John Garver

John Garver in Alaska.

My year was dominated by a sabbatical, which allowed me to catch up on a number of ongoing research projects. Most of my time was spent writing, but I did manage to start in on some new work, which involves U/Pb dating of multiple domains in zircon. We started this at Arizona where we were double-dating zircons with different rim and core dates, and then we extended this work using laser depth profiling at Calgary.
This fascinating technique involves using a laser beam that is less than the width of a human hair to drill down into a zircon. As the laser gets deeper, the changes in isotopic ratios are directly related to the zircon growth ages of its “stratigraphy.” The goal here was to document the growth of Cretaceous (c. 88 Ma) rims on Precambri-an cores (1.3 to 1.7 Ga) from detrital zircon in Alaskan strata.
I am still working to understand the dynamic and hazards associated with ice jams. In January 2018, a warm spell resulted in a 17-mile-long ice jam on the Mo-hawk River. The event was prolonged because the jam was stuck in the Rexford Knolls (near GE R&D), and it was in place and partly blocking for about a month. We initiated several mapping programs using UAS (“drones”) to map the jam point, and determine ice thickness. I spent time working with State, county, and local emergency management official on the hazard and flooding potential related to this event.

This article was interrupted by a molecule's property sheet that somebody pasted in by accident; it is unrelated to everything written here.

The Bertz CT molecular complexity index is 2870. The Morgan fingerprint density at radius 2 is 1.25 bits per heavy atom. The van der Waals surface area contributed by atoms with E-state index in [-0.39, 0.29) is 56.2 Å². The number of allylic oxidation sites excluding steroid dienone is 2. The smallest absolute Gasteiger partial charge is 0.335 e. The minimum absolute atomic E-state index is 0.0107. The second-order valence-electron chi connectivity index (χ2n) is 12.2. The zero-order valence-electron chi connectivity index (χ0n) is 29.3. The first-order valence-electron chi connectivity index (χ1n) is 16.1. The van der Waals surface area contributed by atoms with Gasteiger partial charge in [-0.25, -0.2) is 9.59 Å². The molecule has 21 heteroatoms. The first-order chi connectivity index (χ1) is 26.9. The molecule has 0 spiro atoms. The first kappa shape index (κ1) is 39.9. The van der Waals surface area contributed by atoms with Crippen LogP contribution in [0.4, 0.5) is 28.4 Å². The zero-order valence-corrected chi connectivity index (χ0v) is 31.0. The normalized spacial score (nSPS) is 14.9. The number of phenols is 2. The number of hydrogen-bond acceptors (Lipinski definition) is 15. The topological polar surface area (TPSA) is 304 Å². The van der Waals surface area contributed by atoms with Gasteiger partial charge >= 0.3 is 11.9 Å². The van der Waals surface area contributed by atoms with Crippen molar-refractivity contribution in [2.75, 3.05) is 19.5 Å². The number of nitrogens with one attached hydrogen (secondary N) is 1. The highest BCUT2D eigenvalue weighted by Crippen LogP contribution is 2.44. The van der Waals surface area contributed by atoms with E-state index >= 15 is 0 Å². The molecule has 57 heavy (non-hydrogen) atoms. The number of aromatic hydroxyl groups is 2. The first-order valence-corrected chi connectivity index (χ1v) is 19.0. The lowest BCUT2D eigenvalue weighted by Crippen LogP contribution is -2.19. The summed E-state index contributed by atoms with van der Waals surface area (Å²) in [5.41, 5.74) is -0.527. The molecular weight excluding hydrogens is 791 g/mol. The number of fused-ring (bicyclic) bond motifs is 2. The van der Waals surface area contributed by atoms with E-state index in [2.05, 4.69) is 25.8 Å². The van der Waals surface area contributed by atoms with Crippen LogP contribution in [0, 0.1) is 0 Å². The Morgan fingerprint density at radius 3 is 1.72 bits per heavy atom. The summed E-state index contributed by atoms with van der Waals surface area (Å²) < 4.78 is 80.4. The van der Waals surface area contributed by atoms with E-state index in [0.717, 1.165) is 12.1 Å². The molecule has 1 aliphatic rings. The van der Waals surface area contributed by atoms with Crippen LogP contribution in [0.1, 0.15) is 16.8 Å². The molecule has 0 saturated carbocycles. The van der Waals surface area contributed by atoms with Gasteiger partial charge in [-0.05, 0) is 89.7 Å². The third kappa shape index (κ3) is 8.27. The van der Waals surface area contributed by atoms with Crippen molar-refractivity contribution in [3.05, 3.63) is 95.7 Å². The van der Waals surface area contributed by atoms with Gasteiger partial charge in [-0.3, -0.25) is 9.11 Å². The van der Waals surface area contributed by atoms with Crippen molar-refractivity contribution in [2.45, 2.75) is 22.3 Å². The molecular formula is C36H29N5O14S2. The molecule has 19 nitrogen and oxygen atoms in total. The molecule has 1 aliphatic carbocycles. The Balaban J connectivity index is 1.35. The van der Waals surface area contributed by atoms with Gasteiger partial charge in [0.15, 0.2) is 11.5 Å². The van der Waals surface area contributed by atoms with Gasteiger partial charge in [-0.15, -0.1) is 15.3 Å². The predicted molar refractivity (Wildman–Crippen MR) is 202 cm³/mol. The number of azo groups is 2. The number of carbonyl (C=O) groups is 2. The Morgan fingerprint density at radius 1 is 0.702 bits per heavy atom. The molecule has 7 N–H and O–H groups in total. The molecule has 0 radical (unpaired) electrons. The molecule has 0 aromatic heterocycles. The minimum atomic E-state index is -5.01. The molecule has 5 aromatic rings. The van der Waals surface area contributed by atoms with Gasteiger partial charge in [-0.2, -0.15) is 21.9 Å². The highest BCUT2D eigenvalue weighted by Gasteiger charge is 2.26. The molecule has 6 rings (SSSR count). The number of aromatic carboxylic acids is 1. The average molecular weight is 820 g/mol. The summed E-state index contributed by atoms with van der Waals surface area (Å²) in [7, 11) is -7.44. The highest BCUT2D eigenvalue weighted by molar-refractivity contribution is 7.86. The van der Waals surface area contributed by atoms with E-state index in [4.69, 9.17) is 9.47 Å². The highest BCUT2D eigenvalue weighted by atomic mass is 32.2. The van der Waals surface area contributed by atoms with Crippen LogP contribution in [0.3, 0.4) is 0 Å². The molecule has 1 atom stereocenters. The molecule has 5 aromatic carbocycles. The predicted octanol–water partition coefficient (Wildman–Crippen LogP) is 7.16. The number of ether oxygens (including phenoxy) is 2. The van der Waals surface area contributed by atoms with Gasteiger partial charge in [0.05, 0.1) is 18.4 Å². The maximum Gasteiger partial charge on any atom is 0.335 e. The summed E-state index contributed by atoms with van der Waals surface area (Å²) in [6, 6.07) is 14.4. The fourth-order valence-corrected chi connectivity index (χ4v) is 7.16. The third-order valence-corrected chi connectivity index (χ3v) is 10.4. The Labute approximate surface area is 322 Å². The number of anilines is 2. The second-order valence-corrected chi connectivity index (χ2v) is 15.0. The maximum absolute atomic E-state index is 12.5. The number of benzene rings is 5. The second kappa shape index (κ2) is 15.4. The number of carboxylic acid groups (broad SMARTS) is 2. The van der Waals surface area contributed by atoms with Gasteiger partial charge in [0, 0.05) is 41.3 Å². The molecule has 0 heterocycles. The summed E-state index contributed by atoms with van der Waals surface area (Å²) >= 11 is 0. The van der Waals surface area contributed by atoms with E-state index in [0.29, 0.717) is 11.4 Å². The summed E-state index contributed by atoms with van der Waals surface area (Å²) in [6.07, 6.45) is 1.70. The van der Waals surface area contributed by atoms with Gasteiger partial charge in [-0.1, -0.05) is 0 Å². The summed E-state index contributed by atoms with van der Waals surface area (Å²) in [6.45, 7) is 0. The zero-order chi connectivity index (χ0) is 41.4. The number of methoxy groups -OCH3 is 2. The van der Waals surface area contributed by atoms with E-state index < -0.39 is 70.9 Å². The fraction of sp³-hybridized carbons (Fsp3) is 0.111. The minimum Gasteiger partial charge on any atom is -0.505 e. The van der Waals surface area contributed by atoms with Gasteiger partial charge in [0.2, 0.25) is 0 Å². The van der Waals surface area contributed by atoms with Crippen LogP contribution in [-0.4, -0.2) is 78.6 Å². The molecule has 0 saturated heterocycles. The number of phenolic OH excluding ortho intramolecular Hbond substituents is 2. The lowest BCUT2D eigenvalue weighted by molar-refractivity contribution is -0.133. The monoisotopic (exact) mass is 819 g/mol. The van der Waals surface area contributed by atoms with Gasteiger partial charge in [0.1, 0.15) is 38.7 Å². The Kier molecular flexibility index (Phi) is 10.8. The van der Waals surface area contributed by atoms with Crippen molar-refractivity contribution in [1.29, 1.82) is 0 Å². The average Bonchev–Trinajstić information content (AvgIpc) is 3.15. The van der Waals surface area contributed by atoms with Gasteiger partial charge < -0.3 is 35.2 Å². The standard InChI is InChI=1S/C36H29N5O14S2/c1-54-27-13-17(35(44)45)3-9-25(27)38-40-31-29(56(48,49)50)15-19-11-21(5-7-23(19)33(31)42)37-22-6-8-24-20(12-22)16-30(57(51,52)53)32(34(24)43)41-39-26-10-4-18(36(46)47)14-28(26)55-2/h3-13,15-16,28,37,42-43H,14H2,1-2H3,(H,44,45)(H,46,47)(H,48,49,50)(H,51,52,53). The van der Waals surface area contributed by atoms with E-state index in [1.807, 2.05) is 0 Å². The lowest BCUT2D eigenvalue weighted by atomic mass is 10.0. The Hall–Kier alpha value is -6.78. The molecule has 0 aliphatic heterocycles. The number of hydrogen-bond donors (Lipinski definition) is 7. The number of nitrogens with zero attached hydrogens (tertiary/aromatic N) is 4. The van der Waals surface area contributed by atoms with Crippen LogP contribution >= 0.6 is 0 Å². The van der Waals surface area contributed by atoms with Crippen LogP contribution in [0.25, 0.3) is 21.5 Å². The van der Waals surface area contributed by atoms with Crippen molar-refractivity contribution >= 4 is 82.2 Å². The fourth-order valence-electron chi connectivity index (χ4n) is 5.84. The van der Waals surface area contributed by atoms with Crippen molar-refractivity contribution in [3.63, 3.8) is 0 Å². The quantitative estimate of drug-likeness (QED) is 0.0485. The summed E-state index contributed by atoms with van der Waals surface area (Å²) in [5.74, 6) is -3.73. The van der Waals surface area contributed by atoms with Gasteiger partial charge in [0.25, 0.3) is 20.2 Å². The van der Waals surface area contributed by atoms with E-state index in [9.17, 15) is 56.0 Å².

In March 2018, Jackie Cockburn (University of Guelph) and I were again co-chairs for the Mohawk Watershed Symposium at Union (this was the 10th annual), which was well attended by both professionals and students. Union is still playing an important leadership role in the Mohawk Watershed. This year was a milestone be-cause it marked a decade of continuous annual meetings that have reshaped the dialog in the watershed. The Symposium has played a pivotal role in dovetailing science and policy in management decisions.
Research activity in tectonics was primarily focused on understanding the evolution of Cretaceous and Paleocene strata in Alaska and California. This summer we initiated a new phase of our research on the Cretaceous-Eocene strata in southern Alaska. Our field work was focused on northern Prince William Sound, and much of our daily activity was centered on Valdez. Our field area included two notable historic sites: Bligh reef where the Exxon-Valdez ran aground in 1989, and Unawick Bay near the epicenter of the 1964 Great Alaskan Earth-quake. This was a Keck Geology consortium project, and our field team of eight included collaborating students primarily from Union and Carleton colleges.

When the Keck Alaska group was at Prince William Sound this summer Spot Shrimp were caught while collecting rocks.

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